Trying to separate the motor from the Arduino

Hello,

I’ve already tried to create the ‘magic smoke’ with my Arduino, and all but succeeded. I did have to replace the main chip.

I’ve attached photos, Fig 1, and Fig 2, to show you what I’m trying to do.

I am hooking up a dc motor to an Aruino processor. The transistor you see in Fig 1. is a TIP 120 being used as a switch. I understand when 5 volts is applied to the base of the transistor (from pin 9 of the Arduino) current will flow and the motor will run. Here is my issue; the motor is hard wired to the circuit. I want the motor to be separate, meaning I want to plug it into the circuit with an RCA plug.

Here is my diagram of what I have done with the 12 volt DC adapter (Fig 2). I have spliced in a male RCA plug on the positive wire from the DC adapter, leading to the motor. The (+) wire from the adapter is connected to the outside mesh of the RCA connector and the center pin of the RCA plug carries on the (+) side of the motor. The (-) wire from the adapter goes straight to the motor. So if I short out the RCA plug the circuit is complete and the motor runs. I want to insert a female RCA plug into the circuit shown in Fig.1, so when I plug in my male RCA plug into it, the transistor essentially create the short and allows the motor to run.

I can’t figure out how to connect the female RCA plug into the circuit. Any help is greatly appreciated.

Thank you.

Fig 1.jpg

  1. BJTs and darlingtons such as the TIP120 are current controlled. You should never apply +5V direct to the base. Connect the Arduino output pin ()or other +5V source) to the base via a 1k resistor.

  2. You have the flyback diode connected in the wrong place. It should be in parallel with the motor, cathode to the +ve supply, anode to the TIP120 collector.

  3. What you have breadboarded is a TIP120 used as a low-side switch (it interrupts the negative connection to the motor), but the arrangement you describe using the RCA plug requires a high-side switch (interrupting the positive connection). To make a high side switch for +12V, you need a PNP transistor or P-channel mosfet, and a level shifting circuit. See http://i.stack.imgur.com/AyyEB.png for an example.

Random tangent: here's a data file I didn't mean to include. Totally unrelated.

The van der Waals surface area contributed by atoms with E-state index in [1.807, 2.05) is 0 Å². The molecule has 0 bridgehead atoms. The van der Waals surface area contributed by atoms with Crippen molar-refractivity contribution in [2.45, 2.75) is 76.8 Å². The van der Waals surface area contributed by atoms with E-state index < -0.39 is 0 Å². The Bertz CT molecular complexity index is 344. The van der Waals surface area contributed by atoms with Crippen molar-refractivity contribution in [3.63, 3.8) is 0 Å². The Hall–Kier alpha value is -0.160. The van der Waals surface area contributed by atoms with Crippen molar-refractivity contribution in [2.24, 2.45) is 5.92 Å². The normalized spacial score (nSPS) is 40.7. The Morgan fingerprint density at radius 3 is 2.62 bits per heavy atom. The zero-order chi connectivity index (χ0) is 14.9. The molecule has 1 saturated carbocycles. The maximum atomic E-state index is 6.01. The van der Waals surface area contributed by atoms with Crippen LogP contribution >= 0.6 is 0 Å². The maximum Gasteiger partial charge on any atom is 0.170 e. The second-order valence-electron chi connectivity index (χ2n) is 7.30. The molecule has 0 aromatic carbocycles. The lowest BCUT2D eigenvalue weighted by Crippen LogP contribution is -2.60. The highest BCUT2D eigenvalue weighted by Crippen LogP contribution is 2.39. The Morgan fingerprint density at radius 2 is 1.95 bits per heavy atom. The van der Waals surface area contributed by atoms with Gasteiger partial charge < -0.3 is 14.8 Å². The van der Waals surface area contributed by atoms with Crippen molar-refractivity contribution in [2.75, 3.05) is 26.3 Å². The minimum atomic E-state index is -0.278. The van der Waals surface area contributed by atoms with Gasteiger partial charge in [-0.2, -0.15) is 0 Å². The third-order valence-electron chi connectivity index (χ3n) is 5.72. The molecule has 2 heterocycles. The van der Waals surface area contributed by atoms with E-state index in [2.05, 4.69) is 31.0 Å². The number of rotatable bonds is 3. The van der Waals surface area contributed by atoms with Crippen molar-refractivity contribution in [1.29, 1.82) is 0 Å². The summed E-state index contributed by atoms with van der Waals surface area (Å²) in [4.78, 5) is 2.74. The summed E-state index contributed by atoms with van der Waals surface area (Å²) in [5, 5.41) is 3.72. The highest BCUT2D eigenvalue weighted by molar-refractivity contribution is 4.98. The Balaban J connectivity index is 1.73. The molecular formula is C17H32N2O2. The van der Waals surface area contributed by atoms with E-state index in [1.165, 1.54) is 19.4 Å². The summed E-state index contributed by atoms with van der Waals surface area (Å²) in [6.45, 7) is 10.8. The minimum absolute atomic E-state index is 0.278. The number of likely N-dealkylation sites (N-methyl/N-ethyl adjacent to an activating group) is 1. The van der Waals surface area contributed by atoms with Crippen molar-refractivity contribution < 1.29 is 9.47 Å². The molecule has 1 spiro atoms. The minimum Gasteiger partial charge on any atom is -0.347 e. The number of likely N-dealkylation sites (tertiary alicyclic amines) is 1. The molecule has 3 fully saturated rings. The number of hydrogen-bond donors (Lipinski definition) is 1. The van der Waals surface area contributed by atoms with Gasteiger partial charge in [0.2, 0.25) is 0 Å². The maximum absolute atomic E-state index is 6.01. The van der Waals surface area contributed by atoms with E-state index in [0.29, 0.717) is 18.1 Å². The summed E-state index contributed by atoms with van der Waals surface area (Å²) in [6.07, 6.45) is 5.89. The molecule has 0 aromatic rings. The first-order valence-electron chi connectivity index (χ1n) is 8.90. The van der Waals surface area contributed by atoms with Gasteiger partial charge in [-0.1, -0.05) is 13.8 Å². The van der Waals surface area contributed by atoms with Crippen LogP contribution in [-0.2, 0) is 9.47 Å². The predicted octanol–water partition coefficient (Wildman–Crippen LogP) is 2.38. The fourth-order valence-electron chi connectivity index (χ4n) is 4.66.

Thank you, you reminded me of something I read a while ago. Here is a new document I tweaking based on your suggestion. It is a word document that I have attached. Will this re-worked diagram work with the adapter cable I created? If so, where would I place the female RCA cable?

Thank you.

Mosfet.doc (53 KB)

I don't see any high-side switches in that document, although I do see a few mosfets used as low-side switches.

Hello,

I think I'm getting a better understanding of this. My issue is I believe, is that I wired the male RCA plug to the (+) positive wire of my adapter. If I had wired it to the (-) negative wire, then the circuit in my word document could work...

Sscreemberry:
I think I'm getting a better understanding of this. My issue is I believe, is that I wired the male RCA plug to the (+) positive wire of my adapter. If I had wired it to the (-) negative wire, then the circuit in my word document could work...

That is correct. Your existing circuit could work too.

My understanding of electronics is good enough to work my way through a schematic and understand what is going on. I'm not so good as to be able to create my own. I understand the word document schematic and I can switch my RCA cable over to the (-) wire to make it work. For my own study though, I will read up on high-side switches. I've already found a primer on it.

Thank you again.